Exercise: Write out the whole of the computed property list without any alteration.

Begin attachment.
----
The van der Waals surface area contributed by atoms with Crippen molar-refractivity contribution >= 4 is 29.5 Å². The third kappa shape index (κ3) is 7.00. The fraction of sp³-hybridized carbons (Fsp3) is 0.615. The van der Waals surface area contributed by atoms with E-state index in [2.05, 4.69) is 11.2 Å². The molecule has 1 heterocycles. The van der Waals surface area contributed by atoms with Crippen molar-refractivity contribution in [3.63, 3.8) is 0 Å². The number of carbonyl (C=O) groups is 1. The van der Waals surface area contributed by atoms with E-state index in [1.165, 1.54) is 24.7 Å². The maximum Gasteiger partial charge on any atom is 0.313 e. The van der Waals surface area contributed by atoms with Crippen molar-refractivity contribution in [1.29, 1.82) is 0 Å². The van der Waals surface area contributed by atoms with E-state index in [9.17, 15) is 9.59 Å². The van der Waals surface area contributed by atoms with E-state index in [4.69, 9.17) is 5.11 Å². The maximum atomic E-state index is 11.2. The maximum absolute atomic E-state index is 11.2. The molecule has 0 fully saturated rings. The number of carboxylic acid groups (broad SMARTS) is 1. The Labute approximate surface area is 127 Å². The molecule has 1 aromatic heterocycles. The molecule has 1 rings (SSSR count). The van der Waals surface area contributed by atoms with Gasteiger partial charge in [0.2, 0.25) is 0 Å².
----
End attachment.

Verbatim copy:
The van der Waals surface area contributed by atoms with Crippen molar-refractivity contribution >= 4 is 29.5 Å². The third kappa shape index (κ3) is 7.00. The fraction of sp³-hybridized carbons (Fsp3) is 0.615. The van der Waals surface area contributed by atoms with E-state index in [2.05, 4.69) is 11.2 Å². The molecule has 1 heterocycles. The van der Waals surface area contributed by atoms with Crippen molar-refractivity contribution in [3.63, 3.8) is 0 Å². The number of carbonyl (C=O) groups is 1. The van der Waals surface area contributed by atoms with E-state index in [1.165, 1.54) is 24.7 Å². The maximum Gasteiger partial charge on any atom is 0.313 e. The van der Waals surface area contributed by atoms with Crippen molar-refractivity contribution in [1.29, 1.82) is 0 Å². The van der Waals surface area contributed by atoms with E-state index in [9.17, 15) is 9.59 Å². The van der Waals surface area contributed by atoms with E-state index in [4.69, 9.17) is 5.11 Å². The maximum atomic E-state index is 11.2. The maximum absolute atomic E-state index is 11.2. The molecule has 0 fully saturated rings. The number of carboxylic acid groups (broad SMARTS) is 1. The Labute approximate surface area is 127 Å². The molecule has 1 aromatic heterocycles. The molecule has 1 rings (SSSR count). The van der Waals surface area contributed by atoms with Gasteiger partial charge in [0.2, 0.25) is 0 Å².